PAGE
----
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Racial Profiling and The “Law”

Low Income Communities Get Hit the Hardest
Anaheim news

There are many cases where law enforcement officers willingly racially profile an innocent civilian on the street. Some incidents have even been recorded and reported on social media. The reason this is such a big issue is because it has created a society of fear in which people are growing afraid of their own local police departments.

Racial profiling, especially at the hands of those who are supposed to protects us, is unacceptable. No one should be excluded or targeted based off their skin tone, or make fun of based off harmful stereotypes. There are many videos circulating on the internet of officers being racist in the last decade. Some examples include cases relating to Eric Garner, George Floyd and Breonna Taylor just to name a few.

The case of Eric Garner happened in early July 2014 where Eric Garner was detained and assaulted by police just for selling untaxable cigarettes. Long story short, the situation escalated and Garner was held on the ground, in an illegal choke hold which caused his death by NYPD officer Daniel Pantaleo. Eric Garner’s last words were reportedly, “I can’t breathe”.

Fast forward  to May 2020 when George Floyd was detained for reportedly using a counterfeit $20 at a nearby store.  MPD Officer Derek Chauvin quickly put Floyd on the ground and placed him a choke-hold similar to Garner’s case. George Floyd died at the scene. These cases have understandably angered many people and caused major outrage and riots. No one should die because of the color of their skin.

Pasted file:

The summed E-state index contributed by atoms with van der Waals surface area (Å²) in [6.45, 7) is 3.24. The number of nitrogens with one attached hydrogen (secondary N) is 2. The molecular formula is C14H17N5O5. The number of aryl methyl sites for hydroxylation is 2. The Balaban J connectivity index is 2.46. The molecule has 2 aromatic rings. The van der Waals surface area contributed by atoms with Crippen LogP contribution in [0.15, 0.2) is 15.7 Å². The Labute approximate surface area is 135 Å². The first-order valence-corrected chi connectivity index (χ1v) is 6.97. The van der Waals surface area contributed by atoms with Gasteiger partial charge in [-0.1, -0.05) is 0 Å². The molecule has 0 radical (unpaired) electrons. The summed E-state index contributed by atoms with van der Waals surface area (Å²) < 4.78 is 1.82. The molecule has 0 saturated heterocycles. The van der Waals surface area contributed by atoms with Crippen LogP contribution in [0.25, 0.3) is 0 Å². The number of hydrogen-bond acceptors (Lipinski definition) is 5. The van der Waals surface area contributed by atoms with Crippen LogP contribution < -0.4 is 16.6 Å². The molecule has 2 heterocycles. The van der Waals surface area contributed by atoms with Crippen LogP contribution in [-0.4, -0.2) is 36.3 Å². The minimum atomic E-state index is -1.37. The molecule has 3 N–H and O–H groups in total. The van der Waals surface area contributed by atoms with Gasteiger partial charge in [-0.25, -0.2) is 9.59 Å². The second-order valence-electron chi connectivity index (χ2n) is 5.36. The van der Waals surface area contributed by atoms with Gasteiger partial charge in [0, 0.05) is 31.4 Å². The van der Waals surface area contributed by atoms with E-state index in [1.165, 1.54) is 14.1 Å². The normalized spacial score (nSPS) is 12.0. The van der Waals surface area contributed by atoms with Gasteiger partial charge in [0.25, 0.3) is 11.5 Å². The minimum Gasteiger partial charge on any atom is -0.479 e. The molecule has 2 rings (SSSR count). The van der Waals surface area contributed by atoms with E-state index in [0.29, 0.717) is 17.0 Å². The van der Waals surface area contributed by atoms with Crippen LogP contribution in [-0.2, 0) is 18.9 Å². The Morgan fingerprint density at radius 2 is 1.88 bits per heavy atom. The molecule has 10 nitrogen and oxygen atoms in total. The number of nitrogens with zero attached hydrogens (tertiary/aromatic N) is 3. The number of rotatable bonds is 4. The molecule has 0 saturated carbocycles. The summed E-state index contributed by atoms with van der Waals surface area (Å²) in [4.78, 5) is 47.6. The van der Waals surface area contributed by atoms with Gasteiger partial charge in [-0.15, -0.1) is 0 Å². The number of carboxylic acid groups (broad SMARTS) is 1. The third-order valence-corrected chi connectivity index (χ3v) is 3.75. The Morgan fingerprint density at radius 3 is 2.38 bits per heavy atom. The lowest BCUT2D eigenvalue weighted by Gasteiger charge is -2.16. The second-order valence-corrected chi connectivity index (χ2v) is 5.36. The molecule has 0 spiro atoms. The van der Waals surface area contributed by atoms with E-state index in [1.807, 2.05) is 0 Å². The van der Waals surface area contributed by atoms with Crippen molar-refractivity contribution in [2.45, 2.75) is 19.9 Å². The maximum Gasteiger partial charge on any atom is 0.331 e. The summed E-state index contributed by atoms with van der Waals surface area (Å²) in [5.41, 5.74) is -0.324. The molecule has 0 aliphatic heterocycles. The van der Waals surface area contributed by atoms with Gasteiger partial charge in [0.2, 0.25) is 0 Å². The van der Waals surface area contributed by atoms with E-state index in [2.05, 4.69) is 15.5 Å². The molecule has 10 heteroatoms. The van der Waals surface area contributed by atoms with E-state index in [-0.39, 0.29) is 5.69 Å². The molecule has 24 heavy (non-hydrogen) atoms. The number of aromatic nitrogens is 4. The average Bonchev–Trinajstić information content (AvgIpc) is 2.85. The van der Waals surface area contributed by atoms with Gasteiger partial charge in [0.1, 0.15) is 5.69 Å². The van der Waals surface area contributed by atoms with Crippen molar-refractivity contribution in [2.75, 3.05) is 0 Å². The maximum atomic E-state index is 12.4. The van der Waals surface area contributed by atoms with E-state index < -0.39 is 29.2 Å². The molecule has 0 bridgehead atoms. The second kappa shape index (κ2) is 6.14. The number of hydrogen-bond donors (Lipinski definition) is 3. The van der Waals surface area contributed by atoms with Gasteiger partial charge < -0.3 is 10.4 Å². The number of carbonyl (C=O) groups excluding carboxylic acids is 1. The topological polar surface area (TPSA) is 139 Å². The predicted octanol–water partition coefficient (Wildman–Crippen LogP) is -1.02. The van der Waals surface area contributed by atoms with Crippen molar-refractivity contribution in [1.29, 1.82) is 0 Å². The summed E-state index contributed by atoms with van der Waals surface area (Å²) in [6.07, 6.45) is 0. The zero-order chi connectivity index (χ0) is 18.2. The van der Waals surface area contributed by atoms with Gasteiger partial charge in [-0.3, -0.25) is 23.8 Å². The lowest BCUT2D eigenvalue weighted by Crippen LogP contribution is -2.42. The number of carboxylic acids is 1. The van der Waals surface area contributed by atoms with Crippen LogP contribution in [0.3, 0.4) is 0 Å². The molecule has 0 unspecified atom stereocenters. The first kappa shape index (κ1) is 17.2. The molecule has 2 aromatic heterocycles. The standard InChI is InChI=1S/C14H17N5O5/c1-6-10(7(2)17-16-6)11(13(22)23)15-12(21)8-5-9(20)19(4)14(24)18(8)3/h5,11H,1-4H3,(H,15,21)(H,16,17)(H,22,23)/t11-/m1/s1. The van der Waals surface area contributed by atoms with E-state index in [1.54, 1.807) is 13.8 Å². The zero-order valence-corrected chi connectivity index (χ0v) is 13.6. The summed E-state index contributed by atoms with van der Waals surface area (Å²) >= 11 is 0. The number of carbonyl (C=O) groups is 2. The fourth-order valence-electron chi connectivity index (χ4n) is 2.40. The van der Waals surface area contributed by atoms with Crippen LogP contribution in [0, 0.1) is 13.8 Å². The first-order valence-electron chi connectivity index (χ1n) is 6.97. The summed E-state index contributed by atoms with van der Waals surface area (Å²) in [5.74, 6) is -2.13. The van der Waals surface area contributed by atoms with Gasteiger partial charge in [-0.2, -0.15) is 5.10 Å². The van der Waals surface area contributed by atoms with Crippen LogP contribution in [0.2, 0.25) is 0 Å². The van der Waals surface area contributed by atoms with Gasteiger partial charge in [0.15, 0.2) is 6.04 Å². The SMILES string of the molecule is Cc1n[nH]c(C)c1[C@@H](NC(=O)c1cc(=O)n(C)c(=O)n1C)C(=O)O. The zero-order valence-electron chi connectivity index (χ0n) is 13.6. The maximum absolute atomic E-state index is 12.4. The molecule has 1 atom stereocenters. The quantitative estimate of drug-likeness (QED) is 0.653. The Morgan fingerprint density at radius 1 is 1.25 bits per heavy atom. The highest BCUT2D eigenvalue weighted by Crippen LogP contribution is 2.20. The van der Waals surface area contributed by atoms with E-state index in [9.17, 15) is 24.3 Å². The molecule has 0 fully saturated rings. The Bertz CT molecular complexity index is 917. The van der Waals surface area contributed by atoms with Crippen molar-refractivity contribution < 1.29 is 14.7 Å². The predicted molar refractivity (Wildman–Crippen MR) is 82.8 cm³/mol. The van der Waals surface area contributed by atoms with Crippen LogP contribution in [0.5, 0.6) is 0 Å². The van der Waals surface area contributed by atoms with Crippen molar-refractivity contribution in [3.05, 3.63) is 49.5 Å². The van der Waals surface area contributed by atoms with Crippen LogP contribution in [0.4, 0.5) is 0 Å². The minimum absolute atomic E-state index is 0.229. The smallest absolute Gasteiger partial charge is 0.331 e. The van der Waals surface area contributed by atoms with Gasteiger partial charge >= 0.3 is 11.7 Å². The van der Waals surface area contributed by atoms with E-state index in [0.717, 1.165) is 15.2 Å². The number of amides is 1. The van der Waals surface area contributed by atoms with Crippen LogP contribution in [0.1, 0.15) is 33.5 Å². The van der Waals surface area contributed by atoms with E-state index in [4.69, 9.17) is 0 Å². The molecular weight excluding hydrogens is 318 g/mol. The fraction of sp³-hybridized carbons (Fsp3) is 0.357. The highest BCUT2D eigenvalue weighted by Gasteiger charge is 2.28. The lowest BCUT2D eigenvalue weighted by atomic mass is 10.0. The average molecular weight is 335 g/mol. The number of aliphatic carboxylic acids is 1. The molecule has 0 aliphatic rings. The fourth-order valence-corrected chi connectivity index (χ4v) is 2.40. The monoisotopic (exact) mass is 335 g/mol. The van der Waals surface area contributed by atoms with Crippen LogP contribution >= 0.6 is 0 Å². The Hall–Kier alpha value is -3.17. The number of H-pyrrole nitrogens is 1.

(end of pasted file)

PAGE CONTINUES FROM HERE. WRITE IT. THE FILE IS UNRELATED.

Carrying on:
There are many untold stories about racial profiling. Many people, especially BIPOCs, are too scared to speak out due to the fear of being targeted, or having no proof of being targeted by local PD.

Everyone has a right to speak out against this issue, and stand in solidarity with those who are oppressed. It isn’t going to stop, but we can prevent it by recording incidents, publicly addressing this problem in public meetings, and standing united.

I, personally, have had multiple racial profiling encounters with local police. In 2019, on one occasion I was walking in my neighborhood wearing all black after coming from an unfortunate event, the passing of one of my friends. I was dressed in black out of respect.

This event, walking while wearing black clothing and being of darker skin tone, is what caused to local PD in my area to be alert. As I came out of a store I noticed a squad car parked in a nearby street. I thought nothing of it, but when I was close to my home the squad car turned on sirens and officers pulled me aside for questioning. They told me I’d matched the description of a suspect walking around yelling slurs and they quickly detained me.

After being released they pushed me forcefully and told me, “Don’t walk around here no more, illegal boy!”

My initial reaction was shock, but after thoroughly thinking about what just happened I went home angry and feeling hopeless. I knew I couldn’t answer back. I told my friends, but no one else. I felt that if I reacted, I know I would’ve been on the news that day. I solemnly believed I was racially profiled for my skin tone and choice of clothing.

My call to action today is this: I ask you to start using your voice and stand up against this illegal racial profiling. If you experience this, I strongly suggest you use your phone and record it.

There are many organizations that stand up and fight for justice for this issue. These organizations include: NAACP (NAACP), NPAP (National Police Accountability Project) and Campaign Zero. It’s never too late to speak up, not only for your own people, but for all oppressed.

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About the Contributor
Valentin Sosa
Valentin Sosa, Staff Writer
Hi. I am Valentin, a senior at Gilbert High School. I like making beats. This is my first semester on the news team.

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